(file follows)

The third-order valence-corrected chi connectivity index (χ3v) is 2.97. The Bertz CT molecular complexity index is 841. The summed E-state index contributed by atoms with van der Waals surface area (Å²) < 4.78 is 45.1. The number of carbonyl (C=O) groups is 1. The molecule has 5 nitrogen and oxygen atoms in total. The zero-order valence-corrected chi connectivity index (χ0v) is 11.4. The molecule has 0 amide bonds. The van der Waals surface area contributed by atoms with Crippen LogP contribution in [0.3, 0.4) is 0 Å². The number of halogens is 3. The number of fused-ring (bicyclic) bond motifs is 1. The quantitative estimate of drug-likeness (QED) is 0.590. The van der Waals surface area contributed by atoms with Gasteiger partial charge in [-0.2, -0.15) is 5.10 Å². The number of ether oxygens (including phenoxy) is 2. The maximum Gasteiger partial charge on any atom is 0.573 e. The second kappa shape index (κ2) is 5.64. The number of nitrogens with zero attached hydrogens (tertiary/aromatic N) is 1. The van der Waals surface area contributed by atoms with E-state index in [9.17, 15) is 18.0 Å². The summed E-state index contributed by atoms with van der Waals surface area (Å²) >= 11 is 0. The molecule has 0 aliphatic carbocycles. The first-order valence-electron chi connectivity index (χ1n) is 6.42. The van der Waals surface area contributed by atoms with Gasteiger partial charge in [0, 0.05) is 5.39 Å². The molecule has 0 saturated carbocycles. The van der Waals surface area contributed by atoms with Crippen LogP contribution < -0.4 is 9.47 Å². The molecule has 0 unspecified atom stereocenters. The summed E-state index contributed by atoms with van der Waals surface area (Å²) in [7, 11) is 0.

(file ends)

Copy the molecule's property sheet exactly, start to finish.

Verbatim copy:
The third-order valence-corrected chi connectivity index (χ3v) is 2.97. The Bertz CT molecular complexity index is 841. The summed E-state index contributed by atoms with van der Waals surface area (Å²) < 4.78 is 45.1. The number of carbonyl (C=O) groups is 1. The molecule has 5 nitrogen and oxygen atoms in total. The zero-order valence-corrected chi connectivity index (χ0v) is 11.4. The molecule has 0 amide bonds. The van der Waals surface area contributed by atoms with Crippen LogP contribution in [0.3, 0.4) is 0 Å². The number of halogens is 3. The number of fused-ring (bicyclic) bond motifs is 1. The quantitative estimate of drug-likeness (QED) is 0.590. The van der Waals surface area contributed by atoms with Gasteiger partial charge in [-0.2, -0.15) is 5.10 Å². The number of ether oxygens (including phenoxy) is 2. The maximum Gasteiger partial charge on any atom is 0.573 e. The second kappa shape index (κ2) is 5.64. The number of nitrogens with zero attached hydrogens (tertiary/aromatic N) is 1. The van der Waals surface area contributed by atoms with E-state index in [9.17, 15) is 18.0 Å². The summed E-state index contributed by atoms with van der Waals surface area (Å²) >= 11 is 0. The molecule has 0 aliphatic carbocycles. The first-order valence-electron chi connectivity index (χ1n) is 6.42. The van der Waals surface area contributed by atoms with Gasteiger partial charge in [0, 0.05) is 5.39 Å². The molecule has 0 saturated carbocycles. The van der Waals surface area contributed by atoms with Crippen LogP contribution < -0.4 is 9.47 Å². The molecule has 0 unspecified atom stereocenters. The summed E-state index contributed by atoms with van der Waals surface area (Å²) in [7, 11) is 0.